How Do Microwaves Work?


So, how do microwaves work? In a word, resonance – Resonance is a phenomenon that occurs when frequency of force acting on an object matches its vibration.

This sounds complicated right? It’s not
It’s the same principle as pushing someone on a swing set, if you push them too fast or too slow, then it doesn’t work, but if you push them at just the right time, you end up adding a bit to their speed each time. This is exactly what is happening in the microwave.

The electromagnetic waves released by the microwave don’t transfer much energy to the food, just enough to vibrate the molecules slightly, but the frequency (or wavelength) happens to be just right to match the way that the water molecules in your food vibrate, meaning that each successive wave pushes the molecules slightly faster, heating them up.

The net result is that the microwave heats up the water in your food, but not the rest of it. The heated water cooks the food. This is why food cooks in the microwave without browning, and the microwave does not work on food with low water content, you are effectively steaming the food from the inside out.

So what does this mean for you?
Well you don’t need to worry about all of the scare stories about microwaves “nuking your food with radiation” the microwaves used are a form of radiation, but only in the sense that light, radiated heat, and radio waves are too.

Of course direct exposure to the microwaves could be harmful to you, but only in the sense that you contain water yourself and should probably endeavour not to allow that water to boil. The microwaves are kept safely inside the box by a metal cage that is sufficiently fine that the waves from the microwave cannot pass through; this is the fine grid that you see when you look through the microwave window, as long as this is intact the microwaves cannot escape.

Once the microwave is switched off the only thing that persists in the food is the heat, no “radioactive residue” is left behind. In fact the big difference between microwave cooking and normal cooking is that because the food is heated evenly you don’t get the caramelising “browning” effect that you would see from a grill. The chemicals that cause this effect are potentially worrisome themselves, meaning that food properly cooked through in a microwave may actually be safer.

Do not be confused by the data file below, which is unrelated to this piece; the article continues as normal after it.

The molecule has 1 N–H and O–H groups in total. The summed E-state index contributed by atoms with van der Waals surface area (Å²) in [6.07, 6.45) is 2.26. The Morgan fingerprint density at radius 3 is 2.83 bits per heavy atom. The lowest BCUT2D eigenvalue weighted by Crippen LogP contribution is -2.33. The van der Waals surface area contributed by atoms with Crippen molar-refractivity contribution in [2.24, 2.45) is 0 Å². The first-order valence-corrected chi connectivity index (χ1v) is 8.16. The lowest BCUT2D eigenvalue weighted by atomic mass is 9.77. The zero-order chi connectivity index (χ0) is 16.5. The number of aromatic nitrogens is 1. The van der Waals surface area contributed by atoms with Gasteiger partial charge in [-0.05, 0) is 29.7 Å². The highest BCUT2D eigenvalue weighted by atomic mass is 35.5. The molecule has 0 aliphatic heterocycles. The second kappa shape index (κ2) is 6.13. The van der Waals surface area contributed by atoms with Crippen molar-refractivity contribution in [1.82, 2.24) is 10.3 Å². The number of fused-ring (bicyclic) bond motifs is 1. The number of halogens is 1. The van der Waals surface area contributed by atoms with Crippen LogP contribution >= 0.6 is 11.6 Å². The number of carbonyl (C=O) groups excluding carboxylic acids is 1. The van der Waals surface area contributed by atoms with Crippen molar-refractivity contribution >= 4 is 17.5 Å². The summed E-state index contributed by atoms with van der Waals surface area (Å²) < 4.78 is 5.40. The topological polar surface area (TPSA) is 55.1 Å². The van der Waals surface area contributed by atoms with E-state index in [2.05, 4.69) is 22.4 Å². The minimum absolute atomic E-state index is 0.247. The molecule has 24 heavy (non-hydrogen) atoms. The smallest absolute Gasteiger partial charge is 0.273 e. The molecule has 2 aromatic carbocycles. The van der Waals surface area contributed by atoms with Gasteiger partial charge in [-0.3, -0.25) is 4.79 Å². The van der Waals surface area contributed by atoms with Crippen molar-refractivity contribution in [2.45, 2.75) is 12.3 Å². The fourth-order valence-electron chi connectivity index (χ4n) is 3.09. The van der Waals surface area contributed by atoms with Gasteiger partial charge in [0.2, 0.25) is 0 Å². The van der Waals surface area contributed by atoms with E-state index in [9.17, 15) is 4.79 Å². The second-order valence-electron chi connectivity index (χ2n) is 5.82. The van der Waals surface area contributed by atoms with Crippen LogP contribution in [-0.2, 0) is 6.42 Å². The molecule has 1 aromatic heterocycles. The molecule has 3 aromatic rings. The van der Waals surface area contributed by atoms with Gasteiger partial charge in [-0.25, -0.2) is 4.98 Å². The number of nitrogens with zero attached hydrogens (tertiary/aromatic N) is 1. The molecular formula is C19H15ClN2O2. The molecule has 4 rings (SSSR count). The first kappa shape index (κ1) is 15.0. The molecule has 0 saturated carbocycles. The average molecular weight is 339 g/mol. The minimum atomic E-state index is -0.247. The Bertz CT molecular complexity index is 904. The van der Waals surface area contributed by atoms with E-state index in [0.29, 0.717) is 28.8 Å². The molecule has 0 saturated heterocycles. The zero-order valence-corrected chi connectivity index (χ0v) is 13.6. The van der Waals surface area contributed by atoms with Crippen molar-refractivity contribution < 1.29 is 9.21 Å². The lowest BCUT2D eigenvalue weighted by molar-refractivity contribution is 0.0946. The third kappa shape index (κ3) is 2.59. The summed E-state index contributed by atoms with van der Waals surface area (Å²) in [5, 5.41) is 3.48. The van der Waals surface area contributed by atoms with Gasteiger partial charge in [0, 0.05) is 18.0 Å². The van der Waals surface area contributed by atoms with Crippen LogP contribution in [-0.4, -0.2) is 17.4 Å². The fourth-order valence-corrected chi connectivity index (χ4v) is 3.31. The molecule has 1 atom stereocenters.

Of course if you just use the microwave to cook sugary, salty, ready meals, then this is not terribly good for you, but the microwave itself is blameless for this.

Safety tips
One thing that is important to be aware of is that because the energy in the microwave is trapped and an empty microwave doesn’t contain any water to heat you must make sure that you never switch the microwave on with nothing inside or you can damage the machine.

You should also be careful when using a microwave to heat water, especially in a smooth container such as a glass. When water is heated it needs a surface on which it can form into a gas, this is called nucleation. It is possible, but rare, for a microwave to heat water past boiling point without this  having a chance to happen, superheating the water, when nucleation occurs, usually when the container is moved the bubbles formed can themselves act as nucleation points causing a chain reaction resulting in an explosion of steam. This can be avoided by leaving an object such as a plastic spoon in the container as you heat it, allowing bubbles to form safely.

Lastly you should never place metal objects in a microwave as they reflect the microwaves unpredictably. Metal foil can be particularly dangerous as it will tend to focus the microwaves into hotspots.

  • image reference – flickr creative commons

Steve Cooperis a freelance writer specialising in electrical such as combination microwaves and American fridges.

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